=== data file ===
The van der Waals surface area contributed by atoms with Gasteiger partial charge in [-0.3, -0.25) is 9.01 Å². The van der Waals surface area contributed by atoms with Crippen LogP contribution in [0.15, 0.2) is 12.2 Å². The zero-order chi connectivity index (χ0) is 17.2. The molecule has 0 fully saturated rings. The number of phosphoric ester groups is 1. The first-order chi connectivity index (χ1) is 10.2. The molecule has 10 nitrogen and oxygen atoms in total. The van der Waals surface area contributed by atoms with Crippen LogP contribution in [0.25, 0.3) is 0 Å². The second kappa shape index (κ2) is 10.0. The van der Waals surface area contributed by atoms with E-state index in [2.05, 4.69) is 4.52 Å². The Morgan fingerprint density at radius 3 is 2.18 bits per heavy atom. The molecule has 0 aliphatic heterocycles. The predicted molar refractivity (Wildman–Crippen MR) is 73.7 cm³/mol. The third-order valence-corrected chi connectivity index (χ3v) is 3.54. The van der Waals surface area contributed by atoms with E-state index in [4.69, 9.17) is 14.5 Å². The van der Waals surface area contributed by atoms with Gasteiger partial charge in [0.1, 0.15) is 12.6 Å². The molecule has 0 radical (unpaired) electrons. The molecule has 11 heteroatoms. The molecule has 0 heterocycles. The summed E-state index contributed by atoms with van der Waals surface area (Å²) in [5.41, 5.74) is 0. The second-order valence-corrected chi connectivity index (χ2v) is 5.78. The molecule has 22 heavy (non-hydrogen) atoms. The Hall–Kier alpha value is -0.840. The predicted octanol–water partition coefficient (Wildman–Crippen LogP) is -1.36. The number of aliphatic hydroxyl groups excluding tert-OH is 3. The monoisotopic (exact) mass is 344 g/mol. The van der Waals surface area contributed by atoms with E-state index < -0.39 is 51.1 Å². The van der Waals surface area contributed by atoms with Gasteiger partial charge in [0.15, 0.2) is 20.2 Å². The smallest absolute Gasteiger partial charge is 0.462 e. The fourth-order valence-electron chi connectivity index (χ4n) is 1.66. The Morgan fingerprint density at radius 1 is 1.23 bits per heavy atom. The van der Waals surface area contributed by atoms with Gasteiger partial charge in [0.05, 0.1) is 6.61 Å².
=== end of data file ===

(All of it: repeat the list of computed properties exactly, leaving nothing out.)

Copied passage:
The van der Waals surface area contributed by atoms with Gasteiger partial charge in [-0.3, -0.25) is 9.01 Å². The van der Waals surface area contributed by atoms with Crippen LogP contribution in [0.15, 0.2) is 12.2 Å². The zero-order chi connectivity index (χ0) is 17.2. The molecule has 0 fully saturated rings. The number of phosphoric ester groups is 1. The first-order chi connectivity index (χ1) is 10.2. The molecule has 10 nitrogen and oxygen atoms in total. The van der Waals surface area contributed by atoms with Crippen LogP contribution in [0.25, 0.3) is 0 Å². The second kappa shape index (κ2) is 10.0. The van der Waals surface area contributed by atoms with E-state index in [2.05, 4.69) is 4.52 Å². The Morgan fingerprint density at radius 3 is 2.18 bits per heavy atom. The molecule has 0 aliphatic heterocycles. The predicted molar refractivity (Wildman–Crippen MR) is 73.7 cm³/mol. The third-order valence-corrected chi connectivity index (χ3v) is 3.54. The van der Waals surface area contributed by atoms with E-state index in [4.69, 9.17) is 14.5 Å². The van der Waals surface area contributed by atoms with Gasteiger partial charge in [0.1, 0.15) is 12.6 Å². The molecule has 0 radical (unpaired) electrons. The molecule has 11 heteroatoms. The molecule has 0 heterocycles. The summed E-state index contributed by atoms with van der Waals surface area (Å²) in [5.41, 5.74) is 0. The second-order valence-corrected chi connectivity index (χ2v) is 5.78. The molecule has 22 heavy (non-hydrogen) atoms. The Hall–Kier alpha value is -0.840. The predicted octanol–water partition coefficient (Wildman–Crippen LogP) is -1.36. The number of aliphatic hydroxyl groups excluding tert-OH is 3. The monoisotopic (exact) mass is 344 g/mol. The van der Waals surface area contributed by atoms with E-state index < -0.39 is 51.1 Å². The van der Waals surface area contributed by atoms with Gasteiger partial charge in [0.15, 0.2) is 20.2 Å². The smallest absolute Gasteiger partial charge is 0.462 e. The fourth-order valence-electron chi connectivity index (χ4n) is 1.66. The Morgan fingerprint density at radius 1 is 1.23 bits per heavy atom. The van der Waals surface area contributed by atoms with Gasteiger partial charge in [0.05, 0.1) is 6.61 Å².